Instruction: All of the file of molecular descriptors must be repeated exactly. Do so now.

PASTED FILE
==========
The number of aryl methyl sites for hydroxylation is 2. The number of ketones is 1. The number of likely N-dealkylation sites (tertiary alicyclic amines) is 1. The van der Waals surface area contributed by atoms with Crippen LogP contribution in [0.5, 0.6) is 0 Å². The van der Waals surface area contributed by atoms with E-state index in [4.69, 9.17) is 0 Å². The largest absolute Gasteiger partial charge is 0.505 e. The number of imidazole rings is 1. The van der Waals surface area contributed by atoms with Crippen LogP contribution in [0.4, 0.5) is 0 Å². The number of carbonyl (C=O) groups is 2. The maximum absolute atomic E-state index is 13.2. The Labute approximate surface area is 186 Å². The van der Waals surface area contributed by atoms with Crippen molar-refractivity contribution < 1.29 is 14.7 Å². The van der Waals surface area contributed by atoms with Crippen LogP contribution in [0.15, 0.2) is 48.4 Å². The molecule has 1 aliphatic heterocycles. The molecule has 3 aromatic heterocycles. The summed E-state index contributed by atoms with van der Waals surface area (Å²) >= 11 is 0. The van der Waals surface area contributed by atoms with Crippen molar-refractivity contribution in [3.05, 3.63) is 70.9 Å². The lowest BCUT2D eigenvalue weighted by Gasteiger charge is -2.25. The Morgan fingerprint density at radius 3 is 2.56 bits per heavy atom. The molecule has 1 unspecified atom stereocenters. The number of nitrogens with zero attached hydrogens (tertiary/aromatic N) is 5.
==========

The number of aryl methyl sites for hydroxylation is 2. The number of ketones is 1. The number of likely N-dealkylation sites (tertiary alicyclic amines) is 1. The van der Waals surface area contributed by atoms with Crippen LogP contribution in [0.5, 0.6) is 0 Å². The van der Waals surface area contributed by atoms with E-state index in [4.69, 9.17) is 0 Å². The largest absolute Gasteiger partial charge is 0.505 e. The number of imidazole rings is 1. The van der Waals surface area contributed by atoms with Crippen LogP contribution in [0.4, 0.5) is 0 Å². The number of carbonyl (C=O) groups is 2. The maximum absolute atomic E-state index is 13.2. The Labute approximate surface area is 186 Å². The van der Waals surface area contributed by atoms with Crippen molar-refractivity contribution < 1.29 is 14.7 Å². The van der Waals surface area contributed by atoms with Crippen LogP contribution in [0.15, 0.2) is 48.4 Å². The molecule has 1 aliphatic heterocycles. The molecule has 3 aromatic heterocycles. The summed E-state index contributed by atoms with van der Waals surface area (Å²) >= 11 is 0. The van der Waals surface area contributed by atoms with Crippen molar-refractivity contribution in [3.05, 3.63) is 70.9 Å². The lowest BCUT2D eigenvalue weighted by Gasteiger charge is -2.25. The Morgan fingerprint density at radius 3 is 2.56 bits per heavy atom. The molecule has 1 unspecified atom stereocenters. The number of nitrogens with zero attached hydrogens (tertiary/aromatic N) is 5.